It takes votes in two separate meetings to pass an ordinance. A proposal to raise council members' salaries didn't make it through the second vote.
After months of debate, a proposal to raise City Council members' salaries died so quietly the community barely noticed it.
The proposal — which finally took the form of an ordinance to raise council members' salaries from $9,600 to $9,792, and the mayor's salary from $11,400 to $11,628 — made it through an initial council vote Feb. 2.
Then it came back Feb. 16 for the second council vote that is required to pass ordinances.
Usually, a second vote is fairly perfunctory; council members have already discussed the issue and voted once.
But at the Feb. 16 meeting, after Councilman Jason DeLorenzo made a motion to accept the ordinance, no one seconded his motion — including council members Heidi Shipley and Bill McGuire, who had voted in favor of it before. Someone on the council must second a motion in order for it to be put to vote, so the council salary proposal died without one.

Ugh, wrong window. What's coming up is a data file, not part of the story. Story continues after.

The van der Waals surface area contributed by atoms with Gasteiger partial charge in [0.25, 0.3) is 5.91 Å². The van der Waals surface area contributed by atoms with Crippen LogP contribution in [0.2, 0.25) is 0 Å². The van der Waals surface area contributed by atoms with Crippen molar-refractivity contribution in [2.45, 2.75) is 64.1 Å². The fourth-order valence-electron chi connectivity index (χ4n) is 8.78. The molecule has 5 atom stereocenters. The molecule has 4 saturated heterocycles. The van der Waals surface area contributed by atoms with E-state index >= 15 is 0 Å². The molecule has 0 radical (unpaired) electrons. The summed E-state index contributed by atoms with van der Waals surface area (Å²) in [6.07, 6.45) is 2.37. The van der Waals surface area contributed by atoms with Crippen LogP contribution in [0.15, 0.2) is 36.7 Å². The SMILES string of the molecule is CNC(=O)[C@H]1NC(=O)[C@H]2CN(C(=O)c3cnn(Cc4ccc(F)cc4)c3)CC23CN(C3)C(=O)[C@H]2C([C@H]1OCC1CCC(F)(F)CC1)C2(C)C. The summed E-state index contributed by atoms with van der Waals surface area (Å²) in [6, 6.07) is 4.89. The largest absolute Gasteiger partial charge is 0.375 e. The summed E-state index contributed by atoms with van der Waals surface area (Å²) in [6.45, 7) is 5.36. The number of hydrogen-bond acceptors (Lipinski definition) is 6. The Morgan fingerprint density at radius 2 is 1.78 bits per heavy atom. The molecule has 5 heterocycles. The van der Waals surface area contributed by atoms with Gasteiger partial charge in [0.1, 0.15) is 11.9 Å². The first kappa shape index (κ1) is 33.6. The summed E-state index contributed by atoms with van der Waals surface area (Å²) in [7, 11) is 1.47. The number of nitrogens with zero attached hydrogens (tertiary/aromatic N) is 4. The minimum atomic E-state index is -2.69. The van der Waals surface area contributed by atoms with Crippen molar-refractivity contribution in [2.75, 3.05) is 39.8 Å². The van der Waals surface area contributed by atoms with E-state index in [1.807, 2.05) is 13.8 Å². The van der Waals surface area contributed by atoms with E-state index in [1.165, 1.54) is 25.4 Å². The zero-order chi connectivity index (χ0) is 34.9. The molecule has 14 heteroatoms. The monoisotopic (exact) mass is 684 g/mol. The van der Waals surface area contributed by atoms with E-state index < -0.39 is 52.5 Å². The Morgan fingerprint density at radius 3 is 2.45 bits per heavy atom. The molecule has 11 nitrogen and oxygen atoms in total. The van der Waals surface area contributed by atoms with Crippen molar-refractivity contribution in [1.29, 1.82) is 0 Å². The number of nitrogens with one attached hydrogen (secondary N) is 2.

The whole thing took less than five minutes, and none of the council members commented on the salary proposal before it failed.
In a brief interview after a City Council workshop Feb. 23, Shipley said that after the initial Feb. 2 vote but before the Feb. 16 hearing, she'd spoken to residents who had said the raise was so slight it wasn't worth it.
"It wasn't going to do anything to benefit the city," she said. Shipley and Councilman Steve Nobile — the sole council member to vote against the proposed salary ordinance at the Feb. 2 meeting — had both proposed larger raises in the past.
Shipley said she hoped a future council would consider the issue.
In accordance with the City Charter, if the council votes to raise its members' pay, the salary change would not go into effect until after the next election.